September 11, 2008 | WebMemo on Department of Homeland Security
This November's presidential election has already turned into a heated confrontation involving issues that are important to the American public. Yet one critical concern-homeland security-continues to receive scant attention from either major party candidate. The anniversary of the 9/11 attacks should remind both campaigns that the issue of homeland security cannot be ignored.
A Missing Piece of the Puzzle
Both Senators John McCain (R-AZ) and Barack Obama (D-IL) have largely ignored the domestic aspect of homeland security. To be certain, each candidate has presented counterterrorism speeches detailing a laundry list of initiatives designed to combat the roots of terrorism worldwide. These speeches, however, were largely focused on U.S. international posture, military maneuvering, and the battlefields of Afghanistan and Iraq. While Obama's plan focuses on improving America's image abroad, McCain seeks to harness human intelligence to counter global terrorism.
While the counterterrorism challenges addressed thus far by McCain and Obama are certainly an integral part of our national security, they constitute but a single piece of the much larger homeland security puzzle. The U.S. continues to fight the war on terrorism at home, countering both homegrown threats and those who have infiltrated our country seeking to do us harm. Additionally, America is also contending with natural disasters, infrastructure adequacy problems, and immigration and border security problems, among a long list of domestic security challenges. Neither candidate's forte is the domestic side of homeland security-which means both candidates will have to do their homework and ensure that the advisors they listen to are well-versed in this arena.
Politics Is Not Homeland Security Strategy
Securing the homeland is not a partisan issue. Good policies often rest on common sense and the desire to achieve America's security while protecting our freedom, prosperity, and constitutional tenets. And often the best solution is not more policy but allowing instead for state and local governments, as well as the private sector, to fulfill vital tasks in an efficient manner. Both campaigns should focus on developing a homeland security platform that calls for the following:
Resiliency. Resiliency is the capacity to maintain continuity of activities even in the face of threats. This approach recognizes that we cannot prevent all threats. It is a dual approach of protecting against attack while ensuring that even if we are attacked, society will continue on. Policy mandates based on politics or fears instead of risk have no place in a resilient society. Though tempting, both campaigns must eschew these types of mandates for those that will ensure real security. Resiliency must be an integral component of the next Administration's policies.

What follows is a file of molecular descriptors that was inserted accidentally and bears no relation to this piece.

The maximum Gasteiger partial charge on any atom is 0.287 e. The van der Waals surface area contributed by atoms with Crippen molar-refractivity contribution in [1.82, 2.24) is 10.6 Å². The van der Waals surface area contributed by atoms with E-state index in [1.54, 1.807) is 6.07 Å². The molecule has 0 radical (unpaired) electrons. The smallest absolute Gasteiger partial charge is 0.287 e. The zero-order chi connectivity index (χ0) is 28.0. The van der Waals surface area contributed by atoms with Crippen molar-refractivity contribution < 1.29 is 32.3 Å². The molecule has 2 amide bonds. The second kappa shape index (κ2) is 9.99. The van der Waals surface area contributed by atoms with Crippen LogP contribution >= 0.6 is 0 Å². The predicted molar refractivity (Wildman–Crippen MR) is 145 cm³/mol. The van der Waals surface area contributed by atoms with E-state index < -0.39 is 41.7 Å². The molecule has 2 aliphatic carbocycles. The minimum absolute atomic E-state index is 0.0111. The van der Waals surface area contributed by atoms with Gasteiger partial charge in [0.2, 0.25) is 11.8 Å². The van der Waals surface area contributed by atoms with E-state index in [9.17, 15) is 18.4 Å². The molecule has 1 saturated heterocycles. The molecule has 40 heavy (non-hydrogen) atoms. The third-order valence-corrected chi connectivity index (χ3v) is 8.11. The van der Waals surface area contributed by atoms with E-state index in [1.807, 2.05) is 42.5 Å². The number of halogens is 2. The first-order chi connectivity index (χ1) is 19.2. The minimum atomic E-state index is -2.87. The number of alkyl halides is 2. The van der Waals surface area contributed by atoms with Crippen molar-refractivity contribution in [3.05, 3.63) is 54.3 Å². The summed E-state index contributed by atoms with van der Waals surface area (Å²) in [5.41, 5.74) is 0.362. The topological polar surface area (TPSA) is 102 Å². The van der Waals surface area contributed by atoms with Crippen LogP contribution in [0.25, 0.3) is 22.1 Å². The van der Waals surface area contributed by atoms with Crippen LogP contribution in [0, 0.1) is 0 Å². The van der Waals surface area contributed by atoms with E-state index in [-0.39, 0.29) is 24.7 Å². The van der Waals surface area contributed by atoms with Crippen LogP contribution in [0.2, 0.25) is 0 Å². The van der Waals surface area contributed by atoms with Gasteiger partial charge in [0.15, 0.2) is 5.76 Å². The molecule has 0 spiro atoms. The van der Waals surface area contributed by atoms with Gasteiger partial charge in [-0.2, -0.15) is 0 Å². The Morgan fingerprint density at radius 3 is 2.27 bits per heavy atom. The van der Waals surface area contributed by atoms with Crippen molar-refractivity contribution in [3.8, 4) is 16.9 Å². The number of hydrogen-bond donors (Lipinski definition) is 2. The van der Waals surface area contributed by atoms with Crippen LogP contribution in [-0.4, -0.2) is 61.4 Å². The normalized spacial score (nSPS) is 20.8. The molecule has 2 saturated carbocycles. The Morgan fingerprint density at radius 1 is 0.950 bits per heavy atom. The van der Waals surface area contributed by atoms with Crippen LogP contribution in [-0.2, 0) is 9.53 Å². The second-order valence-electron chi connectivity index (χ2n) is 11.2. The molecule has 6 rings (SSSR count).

Decreased Over-Federalization. As a result of the flawed notion that the federal government must be the entity tasked with protecting the homeland, homeland security continues to be plagued by over-federalization. For example, federal disaster declarations are at an all-time high. Besides the inefficiencies of federal government intervention, over-federalization eliminates the ability of the states to choose the right course of action for its citizens. This degradation of state power exceeds the enumerated powers of Congress, trashing the concept of limited government.
Congressional Oversight Reform. The President can and should put pressure on Congress to reform its current oversight of homeland security. Currently, too many committees have jurisdiction over the Department of Homeland Security (DHS), and oversight is mired in politics. Consolidating jurisdiction over DHS will allow the homeland committees to develop vital relationships between Congress and DHS, lessening the current inefficiencies, bureautic in-fighting and political protectionism.
A Professional Development Program. We should institute national programs aimed at developing a cadre of leaders who understand the security and public safety needs of the 21st century. In addition to producing able leadership for the post-9/11 era, such a program would also be more efficient than reorganizing the government department by department. Such reorganization could be achieved without throwing more regulations on the private sector; continuing the path toward over-federalization or throwing more money at the states.
Meeting the Challenge
Both presidential campaigns must aggressively examine this issue and begin to communicate administration priorities to the public, regardless of whether the issue is politically profitable. Homeland security is more than a campaign stop, a photo-op, or a press release. As both candidates prepare to remember 9/11, this anniversary will hopefully serve as a challenge to examine this issue closely. The victims of 9/11 deserve as much.
Jena Baker McNeill is Policy Analyst for Homeland Security in the Douglas and Sarah Allison Center for Foreign Policy Studies, a division of the Kathryn and Shelby Cullom Davis Institute for International Studies, at The Heritage Foundation.